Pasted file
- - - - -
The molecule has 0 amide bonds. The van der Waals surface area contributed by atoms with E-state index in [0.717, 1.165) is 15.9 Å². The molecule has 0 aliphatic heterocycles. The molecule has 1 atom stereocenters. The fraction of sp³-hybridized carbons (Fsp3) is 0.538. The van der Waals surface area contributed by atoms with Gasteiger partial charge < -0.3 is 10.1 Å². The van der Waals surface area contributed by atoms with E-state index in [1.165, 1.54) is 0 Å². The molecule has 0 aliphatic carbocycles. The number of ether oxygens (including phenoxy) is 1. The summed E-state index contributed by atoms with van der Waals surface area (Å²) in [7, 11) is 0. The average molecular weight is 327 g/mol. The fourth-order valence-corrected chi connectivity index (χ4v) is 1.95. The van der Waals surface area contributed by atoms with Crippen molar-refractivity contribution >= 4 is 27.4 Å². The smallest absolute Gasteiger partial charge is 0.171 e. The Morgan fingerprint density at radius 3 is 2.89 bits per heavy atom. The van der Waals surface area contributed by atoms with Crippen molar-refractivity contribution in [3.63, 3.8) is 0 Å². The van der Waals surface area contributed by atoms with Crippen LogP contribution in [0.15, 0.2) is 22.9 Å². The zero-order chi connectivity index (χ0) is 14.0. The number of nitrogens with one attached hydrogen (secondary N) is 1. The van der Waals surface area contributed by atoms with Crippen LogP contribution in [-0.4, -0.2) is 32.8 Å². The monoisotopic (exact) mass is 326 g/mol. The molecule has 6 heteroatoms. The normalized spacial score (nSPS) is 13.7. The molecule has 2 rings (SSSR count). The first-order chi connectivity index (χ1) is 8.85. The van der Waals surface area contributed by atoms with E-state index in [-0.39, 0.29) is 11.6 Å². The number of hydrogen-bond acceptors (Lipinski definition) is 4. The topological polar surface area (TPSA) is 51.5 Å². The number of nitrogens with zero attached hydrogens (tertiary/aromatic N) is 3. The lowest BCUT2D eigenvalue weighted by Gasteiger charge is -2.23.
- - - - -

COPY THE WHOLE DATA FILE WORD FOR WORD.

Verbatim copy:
The molecule has 0 amide bonds. The van der Waals surface area contributed by atoms with E-state index in [0.717, 1.165) is 15.9 Å². The molecule has 0 aliphatic heterocycles. The molecule has 1 atom stereocenters. The fraction of sp³-hybridized carbons (Fsp3) is 0.538. The van der Waals surface area contributed by atoms with Gasteiger partial charge < -0.3 is 10.1 Å². The van der Waals surface area contributed by atoms with E-state index in [1.165, 1.54) is 0 Å². The molecule has 0 aliphatic carbocycles. The number of ether oxygens (including phenoxy) is 1. The summed E-state index contributed by atoms with van der Waals surface area (Å²) in [7, 11) is 0. The average molecular weight is 327 g/mol. The fourth-order valence-corrected chi connectivity index (χ4v) is 1.95. The van der Waals surface area contributed by atoms with Crippen molar-refractivity contribution >= 4 is 27.4 Å². The smallest absolute Gasteiger partial charge is 0.171 e. The Morgan fingerprint density at radius 3 is 2.89 bits per heavy atom. The van der Waals surface area contributed by atoms with Crippen molar-refractivity contribution in [3.63, 3.8) is 0 Å². The van der Waals surface area contributed by atoms with Crippen LogP contribution in [0.15, 0.2) is 22.9 Å². The zero-order chi connectivity index (χ0) is 14.0. The number of nitrogens with one attached hydrogen (secondary N) is 1. The van der Waals surface area contributed by atoms with Crippen LogP contribution in [-0.4, -0.2) is 32.8 Å². The monoisotopic (exact) mass is 326 g/mol. The molecule has 6 heteroatoms. The normalized spacial score (nSPS) is 13.7. The molecule has 2 rings (SSSR count). The first-order chi connectivity index (χ1) is 8.85. The van der Waals surface area contributed by atoms with E-state index in [-0.39, 0.29) is 11.6 Å². The number of hydrogen-bond acceptors (Lipinski definition) is 4. The topological polar surface area (TPSA) is 51.5 Å². The number of nitrogens with zero attached hydrogens (tertiary/aromatic N) is 3. The lowest BCUT2D eigenvalue weighted by Gasteiger charge is -2.23.